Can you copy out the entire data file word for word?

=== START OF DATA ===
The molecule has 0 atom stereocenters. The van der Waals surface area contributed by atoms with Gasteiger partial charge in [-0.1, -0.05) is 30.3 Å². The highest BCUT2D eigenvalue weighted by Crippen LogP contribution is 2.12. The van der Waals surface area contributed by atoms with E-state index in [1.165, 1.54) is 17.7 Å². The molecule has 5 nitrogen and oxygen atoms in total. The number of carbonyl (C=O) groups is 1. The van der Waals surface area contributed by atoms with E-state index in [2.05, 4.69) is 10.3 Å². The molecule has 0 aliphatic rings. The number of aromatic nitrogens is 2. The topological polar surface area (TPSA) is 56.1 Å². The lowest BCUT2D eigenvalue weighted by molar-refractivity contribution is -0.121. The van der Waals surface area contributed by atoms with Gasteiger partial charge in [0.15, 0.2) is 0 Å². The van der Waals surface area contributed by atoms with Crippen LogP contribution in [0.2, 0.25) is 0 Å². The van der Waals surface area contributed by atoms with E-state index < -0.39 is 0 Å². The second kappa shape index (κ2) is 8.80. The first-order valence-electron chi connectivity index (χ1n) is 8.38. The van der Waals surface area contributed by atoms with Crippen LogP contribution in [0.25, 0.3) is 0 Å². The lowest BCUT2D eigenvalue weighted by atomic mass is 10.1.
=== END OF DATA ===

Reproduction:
The molecule has 0 atom stereocenters. The van der Waals surface area contributed by atoms with Gasteiger partial charge in [-0.1, -0.05) is 30.3 Å². The highest BCUT2D eigenvalue weighted by Crippen LogP contribution is 2.12. The van der Waals surface area contributed by atoms with E-state index in [1.165, 1.54) is 17.7 Å². The molecule has 5 nitrogen and oxygen atoms in total. The number of carbonyl (C=O) groups is 1. The van der Waals surface area contributed by atoms with E-state index in [2.05, 4.69) is 10.3 Å². The molecule has 0 aliphatic rings. The number of aromatic nitrogens is 2. The topological polar surface area (TPSA) is 56.1 Å². The lowest BCUT2D eigenvalue weighted by molar-refractivity contribution is -0.121. The van der Waals surface area contributed by atoms with Gasteiger partial charge in [0.15, 0.2) is 0 Å². The van der Waals surface area contributed by atoms with Crippen LogP contribution in [0.2, 0.25) is 0 Å². The van der Waals surface area contributed by atoms with E-state index < -0.39 is 0 Å². The second kappa shape index (κ2) is 8.80. The first-order valence-electron chi connectivity index (χ1n) is 8.38. The van der Waals surface area contributed by atoms with Crippen LogP contribution in [0.25, 0.3) is 0 Å². The lowest BCUT2D eigenvalue weighted by atomic mass is 10.1.